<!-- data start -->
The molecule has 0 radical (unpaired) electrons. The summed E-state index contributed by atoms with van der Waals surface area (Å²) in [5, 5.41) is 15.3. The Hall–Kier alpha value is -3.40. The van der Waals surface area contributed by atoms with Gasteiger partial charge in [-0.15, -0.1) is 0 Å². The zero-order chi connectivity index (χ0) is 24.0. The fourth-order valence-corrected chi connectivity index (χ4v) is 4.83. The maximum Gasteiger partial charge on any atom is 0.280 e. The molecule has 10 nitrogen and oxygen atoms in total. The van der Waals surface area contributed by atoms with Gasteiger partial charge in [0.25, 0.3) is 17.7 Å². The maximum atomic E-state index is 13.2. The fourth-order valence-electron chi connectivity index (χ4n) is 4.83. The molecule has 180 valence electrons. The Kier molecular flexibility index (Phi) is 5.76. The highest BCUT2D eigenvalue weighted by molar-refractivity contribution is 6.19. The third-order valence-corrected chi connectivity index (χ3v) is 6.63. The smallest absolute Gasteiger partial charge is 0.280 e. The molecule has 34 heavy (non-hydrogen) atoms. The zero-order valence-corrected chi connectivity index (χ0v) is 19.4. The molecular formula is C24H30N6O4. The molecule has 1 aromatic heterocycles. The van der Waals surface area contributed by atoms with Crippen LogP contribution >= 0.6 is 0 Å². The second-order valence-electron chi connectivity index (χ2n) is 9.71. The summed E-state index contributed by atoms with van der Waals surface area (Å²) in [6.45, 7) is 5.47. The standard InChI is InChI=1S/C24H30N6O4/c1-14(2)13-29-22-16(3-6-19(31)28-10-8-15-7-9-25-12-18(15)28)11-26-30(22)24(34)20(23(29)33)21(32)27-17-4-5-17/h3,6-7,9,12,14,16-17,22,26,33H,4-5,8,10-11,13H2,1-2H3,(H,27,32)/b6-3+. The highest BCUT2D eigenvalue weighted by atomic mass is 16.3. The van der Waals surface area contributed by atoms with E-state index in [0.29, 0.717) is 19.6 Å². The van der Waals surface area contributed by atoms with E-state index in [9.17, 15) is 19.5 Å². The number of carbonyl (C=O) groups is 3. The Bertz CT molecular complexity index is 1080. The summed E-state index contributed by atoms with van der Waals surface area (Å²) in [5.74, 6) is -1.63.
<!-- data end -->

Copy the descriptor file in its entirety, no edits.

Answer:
The molecule has 0 radical (unpaired) electrons. The summed E-state index contributed by atoms with van der Waals surface area (Å²) in [5, 5.41) is 15.3. The Hall–Kier alpha value is -3.40. The van der Waals surface area contributed by atoms with Gasteiger partial charge in [-0.15, -0.1) is 0 Å². The zero-order chi connectivity index (χ0) is 24.0. The fourth-order valence-corrected chi connectivity index (χ4v) is 4.83. The maximum Gasteiger partial charge on any atom is 0.280 e. The molecule has 10 nitrogen and oxygen atoms in total. The van der Waals surface area contributed by atoms with Gasteiger partial charge in [0.25, 0.3) is 17.7 Å². The maximum atomic E-state index is 13.2. The fourth-order valence-electron chi connectivity index (χ4n) is 4.83. The molecule has 180 valence electrons. The Kier molecular flexibility index (Phi) is 5.76. The highest BCUT2D eigenvalue weighted by molar-refractivity contribution is 6.19. The third-order valence-corrected chi connectivity index (χ3v) is 6.63. The smallest absolute Gasteiger partial charge is 0.280 e. The molecule has 34 heavy (non-hydrogen) atoms. The zero-order valence-corrected chi connectivity index (χ0v) is 19.4. The molecular formula is C24H30N6O4. The molecule has 1 aromatic heterocycles. The van der Waals surface area contributed by atoms with Crippen LogP contribution >= 0.6 is 0 Å². The second-order valence-electron chi connectivity index (χ2n) is 9.71. The summed E-state index contributed by atoms with van der Waals surface area (Å²) in [6.45, 7) is 5.47. The standard InChI is InChI=1S/C24H30N6O4/c1-14(2)13-29-22-16(3-6-19(31)28-10-8-15-7-9-25-12-18(15)28)11-26-30(22)24(34)20(23(29)33)21(32)27-17-4-5-17/h3,6-7,9,12,14,16-17,22,26,33H,4-5,8,10-11,13H2,1-2H3,(H,27,32)/b6-3+. The highest BCUT2D eigenvalue weighted by atomic mass is 16.3. The van der Waals surface area contributed by atoms with E-state index in [0.29, 0.717) is 19.6 Å². The van der Waals surface area contributed by atoms with E-state index in [9.17, 15) is 19.5 Å². The number of carbonyl (C=O) groups is 3. The Bertz CT molecular complexity index is 1080. The summed E-state index contributed by atoms with van der Waals surface area (Å²) in [5.74, 6) is -1.63.